5 Things You Should Never (Ever) Do When You’re Abroad

There are so many lists of things to do when abroad, but no one ever tells you what not to do. The following tips will be helpful (some learned the hard way) for anyone living abroad and anyone experiencing Culture Shock! I’ve recently returned from living abroad in the Dominican Republic where I was teaching English. It was an adventure the entire time, and I had my fair share of mishaps and victories adjusting to a new culture. When I was feeling homesick for New York City, I found an article on Wikipedia about Culture Shock. According to the article, there are four stages: the honeymoon, where everything is great; negotiation, where things are challenging; adjustment, where things make sense; and mastery, where you feel at home. After my one year, I was still in the adjustment stage, and there are always things to learn.

1. Don’t ignore people

I am from New York, and the culture there is to keep to yourself and keep your eyes focused ahead. In the Dominican Republic, everyone was very friendly and polite. I learned to greet others in public with a “saludos” or “buen dia”, to avoid appearing rude. The best way to fit in a new environment is to do as the locals do, so my advice is watch and learn, and make that a habit.

2. Don’t stick to a schedule

Dominicans are very relaxed with time and move at a different pace than in the states. I always expect things to move at a New York Minute and it’s just not possible, nor is it a good idea! I have found that there really is no rush, and it’s ok if you don’t get everything on your to-do list accomplished each day. Many countries have a similarly relaxed attitude towards time, so start moving at the same pace as your host country! Regardless, adopt a same flexible attitude and be respectful of others. Be open to last-minute plans: you’ll never know when someone will invite you to a concert or on a day trip to a new place. Conversely, don’t be upset when people cancel social plans last minute! Other things may have come up with them and this may work in your favor where you can cancel plans last minute.

Of course, in a professional setting such as business meetings or interviews, be punctual. Regardless of the culture, I feel it is most respectful to arrive to a meeting one time. But don’t worry too much if you have to wait for the person you are meeting.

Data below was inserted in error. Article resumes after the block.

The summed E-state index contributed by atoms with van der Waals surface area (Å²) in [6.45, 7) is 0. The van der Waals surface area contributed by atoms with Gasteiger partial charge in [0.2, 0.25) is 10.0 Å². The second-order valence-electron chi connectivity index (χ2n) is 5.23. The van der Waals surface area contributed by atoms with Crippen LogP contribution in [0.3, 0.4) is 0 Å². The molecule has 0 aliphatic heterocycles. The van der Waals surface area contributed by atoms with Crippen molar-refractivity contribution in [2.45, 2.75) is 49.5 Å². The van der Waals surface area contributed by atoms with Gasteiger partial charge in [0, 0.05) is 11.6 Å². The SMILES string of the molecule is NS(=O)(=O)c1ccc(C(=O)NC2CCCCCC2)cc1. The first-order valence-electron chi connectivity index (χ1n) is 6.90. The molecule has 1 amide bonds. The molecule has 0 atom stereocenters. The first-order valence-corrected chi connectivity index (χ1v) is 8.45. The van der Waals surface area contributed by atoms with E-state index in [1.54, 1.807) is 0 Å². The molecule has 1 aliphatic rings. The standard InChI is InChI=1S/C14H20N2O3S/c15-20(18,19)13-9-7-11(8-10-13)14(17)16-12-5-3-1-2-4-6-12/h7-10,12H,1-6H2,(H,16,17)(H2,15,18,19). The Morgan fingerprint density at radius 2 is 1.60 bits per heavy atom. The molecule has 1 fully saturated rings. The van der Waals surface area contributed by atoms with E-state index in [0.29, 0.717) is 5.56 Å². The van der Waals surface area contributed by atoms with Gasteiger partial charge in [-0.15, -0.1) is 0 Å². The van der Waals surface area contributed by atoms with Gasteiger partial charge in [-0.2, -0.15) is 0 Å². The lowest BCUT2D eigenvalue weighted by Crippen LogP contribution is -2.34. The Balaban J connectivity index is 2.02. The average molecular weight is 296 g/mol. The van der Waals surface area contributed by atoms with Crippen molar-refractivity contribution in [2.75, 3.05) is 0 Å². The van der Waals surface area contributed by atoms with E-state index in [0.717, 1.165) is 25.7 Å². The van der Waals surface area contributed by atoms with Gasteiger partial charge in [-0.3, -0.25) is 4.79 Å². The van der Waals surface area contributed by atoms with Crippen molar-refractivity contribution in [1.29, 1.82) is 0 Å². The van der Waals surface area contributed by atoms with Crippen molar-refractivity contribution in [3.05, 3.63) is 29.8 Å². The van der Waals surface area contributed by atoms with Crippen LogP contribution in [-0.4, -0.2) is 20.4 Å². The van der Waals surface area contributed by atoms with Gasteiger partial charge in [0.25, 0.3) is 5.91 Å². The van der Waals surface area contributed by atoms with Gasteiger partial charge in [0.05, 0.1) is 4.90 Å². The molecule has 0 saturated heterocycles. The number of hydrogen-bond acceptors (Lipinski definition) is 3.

3. Don’t only go to tourist locations or resorts

There are so many wonderful other places in the Dominican Republic; many of them are not on a resort nor in the capital city. Cities off the beaten path have their own charm and beautiful scenery. Don’t be afraid to set foot outside the resorts and get a taste of real culture. Try local restaurants and live music and get a real taste.

4. Don’t disregard your safety

As an American, I stood out in Santo Domingo. I knew that I could potentially be a target for theft, as my friends and students often warned me. I put my New York City vigilant attitude on steroids, albeit most likely unnecessary. I took precautions: I didn’t ever wear flashy jewelry or carry an expensive-looking bag. If I was in a public car or a public place, I didn’t take out my phone, wallet, or anything valuable. I kept small bills in my pockets so that I wouldn’t have to take out my wallet when in public. After dark, I was extremely cautious about taking public transportation, and after 8pm I opted for a taxi. A lot of this is common sense but it can’t hurt to be extra wary in a new environment.

5. Don’t refuse to try new foods

Sweet beans? Milk candy? Sure! Don’t be afraid to try new food! You may find a new favorite. A traditional Easter food in the Dominican Republic is Habichuelas con Dulce. Beans with sweet? I am used to beans with a savory flavor, so I was hesitant to try this dish. But the Habichuela con Dulce was actually pretty good! It is made with red beans, coconut milk, lots of sugar, and cinnamon, and is eaten as a dessert. Be open to new cuisine and maybe you’ll find your next favorite food! TC mark

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